Haredim defend IDF officer from extremists in Beit Shemesh

The officer was going to pay respects to a family in mourning when attacked.

May 6, 2015 18:39
2 minute read.
Shraga Dahan

IDF officer Maj. Shraga Dahan. (photo credit: SHIRA KLEIN)


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An IDF officer was attacked by ultra-Orthodox extremists on Monday evening while paying a shiva call at a home in a haredi Beit Shemesh neighborhood.

Maj. Shraga Dahan, a military chaplain and hassidic Jew, was in the insular neighborhood of Ramat Beit Shemesh Bet with another rabbi to pay their respects to a family in mourning when they were attacked by members of an extremist sect known as the Sicarii. Dahan and the rabbi were both verbally and physically abused, with their attackers spitting and throwing garbage at them and calling them Nazis.

Dahan, a French immigrant, is the rabbi of the Tel Hashomer military base, one of the country’s largest.

Ultra-Orthodox residents of the neighborhood came to the pair’s defense, helping them escape and hurling invective at the attackers, one witness to the attack told The Jerusalem Post.

"The IDF views with severity, denounces and condemns any attempt to harm its commanders and soldiers. The Rabbi is proud of his military service and of wearing his uniform,” the IDF said in a statement Wednesday evening.

A similar incident occurred on Holocaust Remembrance Day, when protesters from Ramat Beit Shemesh Bet entered a nearby moderate haredi neighborhood and screamed Nazi at a haredi soldier, like Dahan a member of the Chabad movement, walking nearby. In response, national-religious and secular city residents held a Yom Hazikaron memorial ceremony at the entrance to Bet, prompting further confrontations. During last summer’s Gaza war, a reservist in uniform visiting Bet was physically assaulted.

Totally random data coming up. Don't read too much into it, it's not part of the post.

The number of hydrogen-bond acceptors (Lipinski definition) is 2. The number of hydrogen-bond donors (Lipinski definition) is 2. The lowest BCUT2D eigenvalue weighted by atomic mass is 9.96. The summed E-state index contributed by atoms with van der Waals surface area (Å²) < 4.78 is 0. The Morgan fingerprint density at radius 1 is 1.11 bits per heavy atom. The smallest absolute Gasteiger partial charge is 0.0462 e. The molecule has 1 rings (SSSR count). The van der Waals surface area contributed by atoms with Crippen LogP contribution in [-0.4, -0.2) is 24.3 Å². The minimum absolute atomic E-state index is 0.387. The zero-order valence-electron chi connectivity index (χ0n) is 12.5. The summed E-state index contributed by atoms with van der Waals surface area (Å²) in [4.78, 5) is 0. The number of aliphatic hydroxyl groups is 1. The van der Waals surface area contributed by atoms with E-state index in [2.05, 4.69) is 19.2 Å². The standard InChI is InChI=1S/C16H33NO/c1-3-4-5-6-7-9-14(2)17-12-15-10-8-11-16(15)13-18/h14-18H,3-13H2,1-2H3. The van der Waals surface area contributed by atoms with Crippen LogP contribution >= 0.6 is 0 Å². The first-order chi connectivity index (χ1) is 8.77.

Posters and stickers portraying ultra-Orthodox soldiers as pigs in uniform can be seen throughout the city. The posters also refer to these soldiers by the derogatory Hebrew acronym “hardakim” meaning weak-minded haredi, which is an amalgam of the words haredi and harakim, or insects.

The problem has been severe enough in several neighborhoods that the army decided last May to allow haredi soldiers to travel home sans their uniforms. And while in some parts of the city soldiers in uniform are a common site, one resident told the Post that she had seen soldiers waiting for buses near haredi neighborhoods being verbally abused by passersby.

English-speaking residents of the town took to Facebook to complain and discuss ways in which to combat the phenomenon.

“It’s old news. Happens every week,” one American immigrant complained. “Need to go stand [in their neighborhood] on Friday morning by where this cult lives with our soldiers and piss them off, [a protest] anywhere but in their area is a waste of everyones time.”

“These events need to be publicized to [brethren abroad], who continue to stream money to these corrupt communities every day in their shuls and at their front doors,” another suggested.

In a letter to supporters on Tuesday, local resident and former MK Dov Lipman wrote he and others are planning what he called “a non-political unity rally” against the extremists.

"We, in Bet Shemesh, have had enough. Extremism is one thing. Mistreating those risking their lives to defend you is another. We are in contact with the police to arrange a massive demonstration - at the spot where this soldier was attacked in the extremist neighborhood - and will call on citizens and leaders from around Israel to join us," Lipman told the Post Asked about the incident, Beit Shemesh’s haredi Mayor Moshe Abutbul told that Post that his administration "strongly condemn[s] all acts of violence against people. [This] is not the way of the Torah and the rabbis [are] against it."

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